We read three books from the shelves, sing songs, laugh, snort and enjoy silly fun together.
Here’s our “story corner” – a quilt on the floor, happy people gather for a half hour of fun.
If you arrive early, you can look through the windows and dream about your next reading adventure.

 They host countless events, you might make new friends, learn stuff, have fun, AND, if you want, you can purchase a nifty t-shirt to wear, with graphics reminding you of a favorite read.

 It’s the people that truly make it special.  I’m a little prejudiced, i suppose, BUT, “Book People” seem to have a lot to offer.  They tend to be open minded, well read, can “conversate” with ease on most subjects.

You MIGHT want to take time to learn about the people who work here – they are genuine, interesting and a JOY to be around.

I have been told people prefer Reviews from outside sources, so I’m going to include a few quotes for you here:

“Every time i come to this wonderful place I never fail to leave satisfied. They have a great selection of books, of every genre. The workers are so helpful and nice as well and always have great recommendations. Their prices are like every other book store, not lower or higher. Great location too!”  (7/28/2015 – a reader from St. Peters, MO)

Great book store on the Delmar loop!  
This is the type of book store I love, a nice eclectic selection, not huge, and a very nice staff member who would order anything you need that you could not find in the store!  Super clean, and very in order!
They even sell RAYGUN t-shirts as a Des Moines boy I dug that!  (from Des Moines, IA)

 My husband and I wandered into this shop while we were in town for a wedding and I fell completely in love.  Very cute and very well curated. There were tons of books that I wanted to buy right then and there.  It was hard for both of us to leave.  Hope to get back someday. (from Silver Lake, CA)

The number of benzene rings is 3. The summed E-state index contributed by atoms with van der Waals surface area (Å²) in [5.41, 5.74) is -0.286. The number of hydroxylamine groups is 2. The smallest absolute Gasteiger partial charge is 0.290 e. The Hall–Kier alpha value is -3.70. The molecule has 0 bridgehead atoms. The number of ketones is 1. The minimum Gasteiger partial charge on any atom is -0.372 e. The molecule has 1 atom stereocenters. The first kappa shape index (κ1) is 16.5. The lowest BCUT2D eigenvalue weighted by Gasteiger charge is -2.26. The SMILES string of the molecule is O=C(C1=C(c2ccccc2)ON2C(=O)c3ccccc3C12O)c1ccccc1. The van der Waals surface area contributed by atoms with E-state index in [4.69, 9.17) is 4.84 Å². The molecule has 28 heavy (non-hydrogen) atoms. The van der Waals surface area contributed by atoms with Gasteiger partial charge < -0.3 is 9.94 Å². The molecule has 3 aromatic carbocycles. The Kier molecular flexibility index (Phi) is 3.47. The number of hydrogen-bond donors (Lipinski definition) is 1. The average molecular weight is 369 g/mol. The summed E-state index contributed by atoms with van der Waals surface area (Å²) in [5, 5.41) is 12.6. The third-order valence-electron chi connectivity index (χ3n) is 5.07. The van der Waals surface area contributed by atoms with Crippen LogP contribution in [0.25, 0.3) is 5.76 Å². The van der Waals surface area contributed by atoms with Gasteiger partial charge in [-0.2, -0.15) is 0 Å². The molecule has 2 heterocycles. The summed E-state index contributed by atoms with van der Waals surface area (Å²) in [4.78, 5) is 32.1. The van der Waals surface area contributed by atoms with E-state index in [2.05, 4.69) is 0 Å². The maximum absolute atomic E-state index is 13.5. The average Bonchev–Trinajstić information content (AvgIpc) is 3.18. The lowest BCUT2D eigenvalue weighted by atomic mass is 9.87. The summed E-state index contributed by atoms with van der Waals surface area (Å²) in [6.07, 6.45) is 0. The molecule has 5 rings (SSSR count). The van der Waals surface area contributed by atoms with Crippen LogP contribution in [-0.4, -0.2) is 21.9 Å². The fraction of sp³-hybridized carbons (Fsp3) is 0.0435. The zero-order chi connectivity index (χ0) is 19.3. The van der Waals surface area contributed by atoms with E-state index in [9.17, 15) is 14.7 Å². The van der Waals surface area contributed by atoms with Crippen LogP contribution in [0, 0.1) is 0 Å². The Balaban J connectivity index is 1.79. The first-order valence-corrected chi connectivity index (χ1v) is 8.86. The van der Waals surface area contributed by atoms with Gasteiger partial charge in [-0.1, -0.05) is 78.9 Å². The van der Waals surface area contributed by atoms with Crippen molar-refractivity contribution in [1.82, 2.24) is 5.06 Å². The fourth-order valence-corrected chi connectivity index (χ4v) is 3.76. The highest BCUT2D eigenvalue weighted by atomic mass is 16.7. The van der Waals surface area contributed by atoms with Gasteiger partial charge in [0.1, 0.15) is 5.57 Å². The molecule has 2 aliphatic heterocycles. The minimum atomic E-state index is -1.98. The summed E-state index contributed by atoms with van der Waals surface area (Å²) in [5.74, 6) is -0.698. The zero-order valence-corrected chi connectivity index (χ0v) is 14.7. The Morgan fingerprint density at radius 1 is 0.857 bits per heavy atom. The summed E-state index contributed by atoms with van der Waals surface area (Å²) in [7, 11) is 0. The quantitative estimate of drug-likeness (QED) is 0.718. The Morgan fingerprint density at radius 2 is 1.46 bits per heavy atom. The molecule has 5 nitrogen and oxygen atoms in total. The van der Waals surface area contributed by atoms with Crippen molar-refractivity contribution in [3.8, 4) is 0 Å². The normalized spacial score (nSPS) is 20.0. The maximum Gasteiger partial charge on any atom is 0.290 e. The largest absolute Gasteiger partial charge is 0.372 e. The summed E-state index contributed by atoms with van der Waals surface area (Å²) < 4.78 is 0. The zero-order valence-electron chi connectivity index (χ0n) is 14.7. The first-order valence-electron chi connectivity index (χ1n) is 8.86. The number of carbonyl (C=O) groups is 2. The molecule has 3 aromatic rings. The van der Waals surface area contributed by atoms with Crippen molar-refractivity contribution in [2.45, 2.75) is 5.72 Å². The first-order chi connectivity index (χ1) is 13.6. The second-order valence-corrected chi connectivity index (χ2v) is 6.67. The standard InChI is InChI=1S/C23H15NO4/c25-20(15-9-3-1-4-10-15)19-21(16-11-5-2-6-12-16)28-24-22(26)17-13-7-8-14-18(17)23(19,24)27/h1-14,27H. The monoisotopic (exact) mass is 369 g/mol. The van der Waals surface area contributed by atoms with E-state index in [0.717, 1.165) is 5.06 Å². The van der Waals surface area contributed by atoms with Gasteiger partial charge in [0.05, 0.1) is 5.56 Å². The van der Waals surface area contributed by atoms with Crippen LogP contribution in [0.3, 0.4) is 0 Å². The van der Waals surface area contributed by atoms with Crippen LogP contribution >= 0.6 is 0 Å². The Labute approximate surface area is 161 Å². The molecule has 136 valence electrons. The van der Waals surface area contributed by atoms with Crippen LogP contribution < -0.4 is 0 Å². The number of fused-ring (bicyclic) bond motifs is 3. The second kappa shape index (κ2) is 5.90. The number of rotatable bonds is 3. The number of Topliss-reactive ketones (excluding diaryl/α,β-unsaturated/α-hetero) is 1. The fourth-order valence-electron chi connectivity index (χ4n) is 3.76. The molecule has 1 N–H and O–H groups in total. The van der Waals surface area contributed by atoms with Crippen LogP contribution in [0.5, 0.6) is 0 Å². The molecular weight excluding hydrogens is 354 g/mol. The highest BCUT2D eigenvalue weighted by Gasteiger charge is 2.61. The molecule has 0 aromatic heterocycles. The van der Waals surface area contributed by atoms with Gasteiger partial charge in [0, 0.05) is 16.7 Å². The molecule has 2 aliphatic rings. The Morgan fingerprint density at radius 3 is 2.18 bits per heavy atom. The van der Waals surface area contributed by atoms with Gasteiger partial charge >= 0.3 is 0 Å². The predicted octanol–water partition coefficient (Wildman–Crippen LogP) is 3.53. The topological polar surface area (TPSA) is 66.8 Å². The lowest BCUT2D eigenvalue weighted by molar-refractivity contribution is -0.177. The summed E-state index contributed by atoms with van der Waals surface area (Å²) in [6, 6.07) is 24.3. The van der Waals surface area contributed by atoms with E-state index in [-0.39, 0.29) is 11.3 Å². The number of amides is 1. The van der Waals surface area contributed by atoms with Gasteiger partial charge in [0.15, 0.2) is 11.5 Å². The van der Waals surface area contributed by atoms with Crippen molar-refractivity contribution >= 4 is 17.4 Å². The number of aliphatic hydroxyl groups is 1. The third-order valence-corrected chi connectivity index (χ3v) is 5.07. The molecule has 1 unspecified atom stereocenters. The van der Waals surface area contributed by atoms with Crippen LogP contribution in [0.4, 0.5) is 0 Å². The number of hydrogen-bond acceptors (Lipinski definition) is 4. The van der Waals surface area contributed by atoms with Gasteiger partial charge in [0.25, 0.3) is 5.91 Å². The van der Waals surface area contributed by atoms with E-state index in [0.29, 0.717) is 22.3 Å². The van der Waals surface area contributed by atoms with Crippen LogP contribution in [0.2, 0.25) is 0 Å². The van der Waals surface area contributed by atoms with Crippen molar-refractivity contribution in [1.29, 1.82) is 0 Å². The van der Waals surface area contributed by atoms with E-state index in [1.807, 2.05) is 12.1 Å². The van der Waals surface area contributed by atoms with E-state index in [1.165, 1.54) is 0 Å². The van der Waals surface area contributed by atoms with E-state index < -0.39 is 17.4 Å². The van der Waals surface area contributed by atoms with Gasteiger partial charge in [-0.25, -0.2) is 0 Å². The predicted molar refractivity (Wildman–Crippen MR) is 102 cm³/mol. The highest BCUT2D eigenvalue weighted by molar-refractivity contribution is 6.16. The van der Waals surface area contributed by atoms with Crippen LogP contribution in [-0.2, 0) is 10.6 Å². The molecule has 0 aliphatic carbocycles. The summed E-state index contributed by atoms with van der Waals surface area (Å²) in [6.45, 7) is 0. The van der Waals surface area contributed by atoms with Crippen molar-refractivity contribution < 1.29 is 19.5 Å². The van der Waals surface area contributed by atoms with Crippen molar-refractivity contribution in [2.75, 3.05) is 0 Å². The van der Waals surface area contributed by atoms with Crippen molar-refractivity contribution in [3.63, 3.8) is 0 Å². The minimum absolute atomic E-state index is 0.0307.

Some may not realize, supporting independent stores, especially book stores, is one way to keep our culture vibrant.  Here is a story that makes me happy.

 Did you know James Patterson also writes for kids?  Just sayin’.

Subterranean Books, 6275 Delmar, University City, St. Louis, MO 63130  

 You’re Invited



Saturday, August 1, 2015

Missouri History Museum

Missouri History Museum provided me with a lot of memorable afternoons when I first arrived in Saint Louis.  They offered learning luncheons that helped me understand why this place was so different from the Western part of our nation, and also introduced me to a lot of really nice people.  I remember one event all about picnics.  You might not think that picnics could be so important, but here in Saint Louis, picnics were major events.  There was even a display of the special clothing designed for ladies to protect their modesty while enjoying the great outdoor celebrations.  These are things I never considered until moving here.

The History Museum has two “front entrances.”  One side is the original entrance to the 1904 World’s Fair and later became the original “Jefferson Memorial.”  There are beautiful columns, and lights inside, along with a statue of our third president.  On one side of the ornate entry is a permanent exhibit about the 1904 World’s Fair.  The exhibition hall on the opposite side offers different stories.  The day I took these photos there was a “clubhouse” exhibit that looked like a lot of fun.

Construction of the Jefferson Memorial, celebrating the Louisiana Purchase, was officially opened to the public in an unveiling party, April 1913.

The second “front” of the building came from the addition of the “Emerson Center.”

   The Museum now has a shop, auditorium, classrooms, a hallway with a mosaic river, meeting places a restaurant, and lots more exhibit spaces.  I visited “A Walk in 1875 St. Louis.”  It was fun, interesting and gave a bit of hope because things certainly have improved between then and now. 

 It was the 1980’s, when I first attended lunch and learn events that delighted my need to constantly learn.  Now, there are plays, movies, discussion groups, genealogy clubs, children classes, adult opportunities, travel groups, concerts, in fact, it seems the opportunities to engage, learn and meet people are limitless at the Missouri History Museum.

Some things are free, Some things have ticket prices, Most people will find plenty to enjoy.

 Missouri History Museum, 5700 Lindell Blvd., St. Louis, MO, 63112